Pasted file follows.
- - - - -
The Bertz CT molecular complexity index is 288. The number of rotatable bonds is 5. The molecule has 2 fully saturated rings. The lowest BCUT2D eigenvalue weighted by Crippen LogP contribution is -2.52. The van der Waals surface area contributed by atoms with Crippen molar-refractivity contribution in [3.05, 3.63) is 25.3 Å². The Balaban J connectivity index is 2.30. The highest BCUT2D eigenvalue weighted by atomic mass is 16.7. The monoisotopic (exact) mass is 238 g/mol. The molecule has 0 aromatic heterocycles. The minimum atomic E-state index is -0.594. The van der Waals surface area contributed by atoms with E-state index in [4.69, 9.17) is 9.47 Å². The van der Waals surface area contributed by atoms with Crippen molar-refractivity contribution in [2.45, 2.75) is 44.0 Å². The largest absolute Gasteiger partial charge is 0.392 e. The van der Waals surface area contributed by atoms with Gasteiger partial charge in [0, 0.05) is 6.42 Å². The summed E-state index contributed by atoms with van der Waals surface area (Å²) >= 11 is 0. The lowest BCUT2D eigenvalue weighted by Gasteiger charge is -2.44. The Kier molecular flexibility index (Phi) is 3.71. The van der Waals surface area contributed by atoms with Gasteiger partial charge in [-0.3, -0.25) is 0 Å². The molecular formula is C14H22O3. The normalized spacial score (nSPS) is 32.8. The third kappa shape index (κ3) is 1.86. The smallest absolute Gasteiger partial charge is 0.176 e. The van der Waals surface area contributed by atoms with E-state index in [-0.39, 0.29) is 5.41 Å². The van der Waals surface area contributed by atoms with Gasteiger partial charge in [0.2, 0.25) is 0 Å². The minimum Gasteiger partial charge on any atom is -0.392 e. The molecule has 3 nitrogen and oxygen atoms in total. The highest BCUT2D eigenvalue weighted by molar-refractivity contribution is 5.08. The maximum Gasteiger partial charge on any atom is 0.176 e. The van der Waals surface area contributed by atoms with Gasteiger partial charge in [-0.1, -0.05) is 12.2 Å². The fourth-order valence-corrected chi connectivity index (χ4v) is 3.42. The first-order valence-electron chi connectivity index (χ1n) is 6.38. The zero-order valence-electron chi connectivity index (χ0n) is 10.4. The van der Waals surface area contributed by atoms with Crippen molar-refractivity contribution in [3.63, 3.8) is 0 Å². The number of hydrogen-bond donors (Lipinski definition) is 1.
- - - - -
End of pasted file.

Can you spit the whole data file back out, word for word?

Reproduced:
The Bertz CT molecular complexity index is 288. The number of rotatable bonds is 5. The molecule has 2 fully saturated rings. The lowest BCUT2D eigenvalue weighted by Crippen LogP contribution is -2.52. The van der Waals surface area contributed by atoms with Crippen molar-refractivity contribution in [3.05, 3.63) is 25.3 Å². The Balaban J connectivity index is 2.30. The highest BCUT2D eigenvalue weighted by atomic mass is 16.7. The monoisotopic (exact) mass is 238 g/mol. The molecule has 0 aromatic heterocycles. The minimum atomic E-state index is -0.594. The van der Waals surface area contributed by atoms with E-state index in [4.69, 9.17) is 9.47 Å². The van der Waals surface area contributed by atoms with Crippen molar-refractivity contribution in [2.45, 2.75) is 44.0 Å². The largest absolute Gasteiger partial charge is 0.392 e. The van der Waals surface area contributed by atoms with Gasteiger partial charge in [0, 0.05) is 6.42 Å². The summed E-state index contributed by atoms with van der Waals surface area (Å²) >= 11 is 0. The lowest BCUT2D eigenvalue weighted by Gasteiger charge is -2.44. The Kier molecular flexibility index (Phi) is 3.71. The van der Waals surface area contributed by atoms with Gasteiger partial charge in [-0.3, -0.25) is 0 Å². The molecular formula is C14H22O3. The normalized spacial score (nSPS) is 32.8. The third kappa shape index (κ3) is 1.86. The smallest absolute Gasteiger partial charge is 0.176 e. The van der Waals surface area contributed by atoms with E-state index in [-0.39, 0.29) is 5.41 Å². The van der Waals surface area contributed by atoms with Gasteiger partial charge in [0.2, 0.25) is 0 Å². The minimum Gasteiger partial charge on any atom is -0.392 e. The molecule has 3 nitrogen and oxygen atoms in total. The highest BCUT2D eigenvalue weighted by molar-refractivity contribution is 5.08. The maximum Gasteiger partial charge on any atom is 0.176 e. The van der Waals surface area contributed by atoms with Gasteiger partial charge in [-0.1, -0.05) is 12.2 Å². The fourth-order valence-corrected chi connectivity index (χ4v) is 3.42. The first-order valence-electron chi connectivity index (χ1n) is 6.38. The zero-order valence-electron chi connectivity index (χ0n) is 10.4. The van der Waals surface area contributed by atoms with Crippen molar-refractivity contribution in [3.63, 3.8) is 0 Å². The number of hydrogen-bond donors (Lipinski definition) is 1.